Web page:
Genetic interactions can help to explain Crohn’s disease heritability and improve risk preciction

Over the past 25 years there have been significant advances in our understanding of the genetic architecture of inflammatory bowel disease (IBD). Collaborative research groups, such as the International IBD Genetics Consortium, have performed largescale appraisals of the genome of individuals with IBD – few other complex diseases have been studied so extensively.1 However, even with the identification of at least 71 trait-associated genetic risk loci, only a small proportion of Crohn’s disease (CD) heritability can be explained.2

The exact cause of Crohn’s disease (CD) is not yet known, but is thought to be the result of an abnormal immune response to intestinal microbiota in genetically-susceptible individuals.1 The genetic contribution to CD risk was first explored by linkage analysis using families, and further progress was made through genome-wide association studies (GWASs).3 GWAS and meta-analyses have identified at least 71 CD-associated genetic risk loci. However, of the estimated heritability determined by studies of twin pairs, only 23% of CD heritability could be explained by the additive effects of the 71 CD risk loci. It has been postulated that genetic interactions may account for some of the missing or ‘hidden’ heritability, and could improve CD risk predictive models that rely on additive genetics alone.2

((callout)) Genetic interactions may inflate CD heritability compared to strictly additive genetics.4

While quantitative geneticists have long known of the impact that genetic interactions may have on heritability calculations, studies of missing heritability have thus far paid little attention to genetic interactions.4 Wang and colleagues conducted the first study to evaluate the predictive value of genetic interactions. High-order interactions between loci were identified using logic regression. Both the cumulative effect of 71 GWAS meta-analysis CD risk loci and the interactions amongst the loci were taken into account when calculating CD heritability. Their case-control study found that genetic interactions increased estimated CD heritability to 27%, and risk prediction was improved from 75% to 77% (p<0.0001). An increase in explained heritability was also observed when the same five genetic interactions were applied to a larger data set (from 21% to 22%). Interestingly, there were only small differences in cumulative allele scores between CD and healthy subjects. This may explain why only 23% of heritability may be attributed to the 71 CD loci. The statistical model that accounts for the interactions between gene variants – rather than the variants alone – is a step towards the full understanding of CD pathogenesis.2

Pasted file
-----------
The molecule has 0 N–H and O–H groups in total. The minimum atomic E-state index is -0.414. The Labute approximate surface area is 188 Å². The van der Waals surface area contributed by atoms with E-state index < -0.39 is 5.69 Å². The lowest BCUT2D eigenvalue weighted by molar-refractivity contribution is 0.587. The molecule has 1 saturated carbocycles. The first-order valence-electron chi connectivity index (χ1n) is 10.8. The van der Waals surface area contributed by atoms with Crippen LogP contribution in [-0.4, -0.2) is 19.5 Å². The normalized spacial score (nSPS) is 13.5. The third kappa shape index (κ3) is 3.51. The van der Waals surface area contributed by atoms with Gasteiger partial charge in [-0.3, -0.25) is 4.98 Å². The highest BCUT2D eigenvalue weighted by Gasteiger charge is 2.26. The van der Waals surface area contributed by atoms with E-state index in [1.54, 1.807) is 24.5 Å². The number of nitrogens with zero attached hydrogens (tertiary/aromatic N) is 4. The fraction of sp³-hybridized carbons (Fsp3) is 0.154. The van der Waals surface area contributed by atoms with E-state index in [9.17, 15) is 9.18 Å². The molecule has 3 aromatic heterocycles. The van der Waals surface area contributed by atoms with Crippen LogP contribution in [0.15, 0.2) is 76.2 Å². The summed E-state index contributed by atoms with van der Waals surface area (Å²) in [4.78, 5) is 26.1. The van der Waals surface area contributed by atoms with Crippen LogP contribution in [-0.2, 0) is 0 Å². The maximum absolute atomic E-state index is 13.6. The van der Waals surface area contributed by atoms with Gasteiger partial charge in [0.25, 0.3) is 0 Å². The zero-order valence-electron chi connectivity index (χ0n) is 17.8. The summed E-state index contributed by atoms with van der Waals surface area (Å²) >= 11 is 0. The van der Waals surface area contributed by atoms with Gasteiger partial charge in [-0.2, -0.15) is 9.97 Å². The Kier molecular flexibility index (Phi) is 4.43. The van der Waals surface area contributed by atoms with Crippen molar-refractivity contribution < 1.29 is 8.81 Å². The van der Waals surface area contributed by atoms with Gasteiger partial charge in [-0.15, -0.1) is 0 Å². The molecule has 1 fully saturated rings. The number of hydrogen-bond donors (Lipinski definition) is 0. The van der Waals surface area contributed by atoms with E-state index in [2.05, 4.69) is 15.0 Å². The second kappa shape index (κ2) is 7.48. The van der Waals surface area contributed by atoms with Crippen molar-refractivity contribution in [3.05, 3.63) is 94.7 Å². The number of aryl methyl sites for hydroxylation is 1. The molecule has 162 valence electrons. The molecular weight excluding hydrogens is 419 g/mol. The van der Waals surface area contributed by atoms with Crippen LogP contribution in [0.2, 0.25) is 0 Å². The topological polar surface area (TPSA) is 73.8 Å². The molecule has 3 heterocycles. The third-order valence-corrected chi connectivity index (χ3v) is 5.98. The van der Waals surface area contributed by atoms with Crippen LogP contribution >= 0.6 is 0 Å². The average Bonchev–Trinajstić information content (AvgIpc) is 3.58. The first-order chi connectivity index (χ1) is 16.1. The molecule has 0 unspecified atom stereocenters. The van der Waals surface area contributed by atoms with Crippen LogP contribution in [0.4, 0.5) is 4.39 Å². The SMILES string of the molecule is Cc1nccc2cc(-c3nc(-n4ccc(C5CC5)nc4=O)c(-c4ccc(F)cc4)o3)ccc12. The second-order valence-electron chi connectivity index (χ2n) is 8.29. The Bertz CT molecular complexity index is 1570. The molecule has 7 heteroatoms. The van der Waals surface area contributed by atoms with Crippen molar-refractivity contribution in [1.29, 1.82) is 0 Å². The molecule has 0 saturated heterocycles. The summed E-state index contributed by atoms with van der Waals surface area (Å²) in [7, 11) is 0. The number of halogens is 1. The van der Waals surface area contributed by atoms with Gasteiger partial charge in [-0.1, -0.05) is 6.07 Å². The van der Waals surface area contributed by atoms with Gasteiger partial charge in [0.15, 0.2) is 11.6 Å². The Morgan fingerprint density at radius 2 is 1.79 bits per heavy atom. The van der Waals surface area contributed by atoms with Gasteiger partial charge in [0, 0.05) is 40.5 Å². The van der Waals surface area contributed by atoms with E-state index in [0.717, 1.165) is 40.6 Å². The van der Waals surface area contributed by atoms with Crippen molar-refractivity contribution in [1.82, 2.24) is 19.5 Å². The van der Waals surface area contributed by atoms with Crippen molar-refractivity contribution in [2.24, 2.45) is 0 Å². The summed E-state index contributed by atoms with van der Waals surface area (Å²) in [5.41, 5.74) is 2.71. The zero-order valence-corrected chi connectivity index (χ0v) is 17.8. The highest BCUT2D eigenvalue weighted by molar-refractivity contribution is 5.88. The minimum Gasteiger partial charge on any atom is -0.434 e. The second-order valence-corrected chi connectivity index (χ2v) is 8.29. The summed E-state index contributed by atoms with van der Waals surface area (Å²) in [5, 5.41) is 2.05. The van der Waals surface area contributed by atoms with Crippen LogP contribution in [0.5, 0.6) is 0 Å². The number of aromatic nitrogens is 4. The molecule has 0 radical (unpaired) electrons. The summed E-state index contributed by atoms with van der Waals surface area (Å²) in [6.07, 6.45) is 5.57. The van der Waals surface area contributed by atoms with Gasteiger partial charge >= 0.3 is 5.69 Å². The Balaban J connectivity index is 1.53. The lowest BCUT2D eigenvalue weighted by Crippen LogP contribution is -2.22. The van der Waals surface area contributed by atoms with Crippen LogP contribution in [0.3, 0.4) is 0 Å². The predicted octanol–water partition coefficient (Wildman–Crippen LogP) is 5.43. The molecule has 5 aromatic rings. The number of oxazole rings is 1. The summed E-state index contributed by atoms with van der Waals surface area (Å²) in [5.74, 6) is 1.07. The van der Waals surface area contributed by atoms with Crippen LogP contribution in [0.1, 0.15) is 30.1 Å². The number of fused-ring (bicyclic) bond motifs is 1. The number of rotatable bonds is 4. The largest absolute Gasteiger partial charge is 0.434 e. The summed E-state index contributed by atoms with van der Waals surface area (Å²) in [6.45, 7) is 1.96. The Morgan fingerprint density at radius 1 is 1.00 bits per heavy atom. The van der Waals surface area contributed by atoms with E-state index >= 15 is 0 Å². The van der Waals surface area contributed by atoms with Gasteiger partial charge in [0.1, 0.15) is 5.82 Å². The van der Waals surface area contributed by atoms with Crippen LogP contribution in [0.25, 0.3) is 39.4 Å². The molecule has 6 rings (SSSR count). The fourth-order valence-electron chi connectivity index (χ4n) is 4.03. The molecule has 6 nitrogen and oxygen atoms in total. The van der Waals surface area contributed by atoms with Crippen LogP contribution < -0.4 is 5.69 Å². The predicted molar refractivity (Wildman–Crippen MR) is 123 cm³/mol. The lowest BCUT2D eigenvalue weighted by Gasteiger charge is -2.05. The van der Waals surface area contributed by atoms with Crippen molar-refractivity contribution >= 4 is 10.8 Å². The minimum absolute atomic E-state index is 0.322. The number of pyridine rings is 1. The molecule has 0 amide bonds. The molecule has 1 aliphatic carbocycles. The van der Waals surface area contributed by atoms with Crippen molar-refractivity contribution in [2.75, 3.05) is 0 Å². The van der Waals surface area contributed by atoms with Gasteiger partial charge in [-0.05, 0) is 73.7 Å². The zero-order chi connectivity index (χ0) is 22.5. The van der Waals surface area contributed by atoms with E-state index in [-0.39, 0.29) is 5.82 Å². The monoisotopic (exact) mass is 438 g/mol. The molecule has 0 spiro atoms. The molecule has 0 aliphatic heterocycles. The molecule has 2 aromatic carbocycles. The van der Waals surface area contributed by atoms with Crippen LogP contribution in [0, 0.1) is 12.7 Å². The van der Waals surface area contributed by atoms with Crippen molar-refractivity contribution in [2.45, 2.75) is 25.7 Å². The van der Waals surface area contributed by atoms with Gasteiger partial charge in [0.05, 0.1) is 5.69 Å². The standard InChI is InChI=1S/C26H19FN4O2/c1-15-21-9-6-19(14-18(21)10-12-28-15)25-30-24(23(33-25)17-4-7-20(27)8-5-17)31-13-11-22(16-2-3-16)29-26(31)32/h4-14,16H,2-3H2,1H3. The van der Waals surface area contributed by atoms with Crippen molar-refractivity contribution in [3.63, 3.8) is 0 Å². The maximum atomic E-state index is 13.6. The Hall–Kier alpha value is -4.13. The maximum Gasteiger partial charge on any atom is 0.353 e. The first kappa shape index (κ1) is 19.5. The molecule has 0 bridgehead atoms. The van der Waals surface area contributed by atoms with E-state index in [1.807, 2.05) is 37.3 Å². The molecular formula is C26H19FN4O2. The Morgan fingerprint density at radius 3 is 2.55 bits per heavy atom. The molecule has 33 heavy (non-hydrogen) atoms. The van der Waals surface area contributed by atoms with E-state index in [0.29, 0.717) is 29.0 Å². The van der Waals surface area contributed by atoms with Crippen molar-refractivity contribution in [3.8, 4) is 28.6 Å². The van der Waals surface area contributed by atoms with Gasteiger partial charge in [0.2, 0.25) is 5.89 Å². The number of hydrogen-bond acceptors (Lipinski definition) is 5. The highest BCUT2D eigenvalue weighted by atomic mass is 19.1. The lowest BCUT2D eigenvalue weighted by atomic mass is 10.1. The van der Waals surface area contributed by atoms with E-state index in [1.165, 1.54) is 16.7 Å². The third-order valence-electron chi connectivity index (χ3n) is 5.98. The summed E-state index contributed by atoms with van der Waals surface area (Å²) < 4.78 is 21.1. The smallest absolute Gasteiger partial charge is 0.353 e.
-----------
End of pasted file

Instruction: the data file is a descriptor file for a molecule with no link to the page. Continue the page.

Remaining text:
It should be noted that the identification of the genetic contribution to pathogenesis is not necessarily a goal in itself – the priority of IBD research is to improve patient care and treatment.5 Ideally, the identification of IBD’s genetic architecture will ultimately assist in individualising therapy for each patient and predicting response to therapeutic agents.1

References:

  1. Ventham NT et al. Beyond gene discovery in inflammatory bowel disease: the emerging role of epigenetics. Gastroenterology 2013; 145: 293–308.
  2. Wang MH et al. A novel approach to detect cumulative genetic effects and genetic interactions in Crohn's disease. Inflamm Bowel Dis 2013 19:1799–1808.
  3. Elding et al. Refinement in localization and identification of gene regions associated with Crohn disease. Am J Hum Genet 2013; 92: 107–113.
  4. Zuk O et al. The mystery of missing heritability: Genetic interactions create phantom heritability. Proc Natl Acad Sci 2012; 109: 1193–1198.
  5. Merrick M et al. Challenges in IBD research: updating the scientific agendas. Inflamm Bowel Dis 2003; 9: 137–153.

AU-REM0196. Date prepared: April 2014.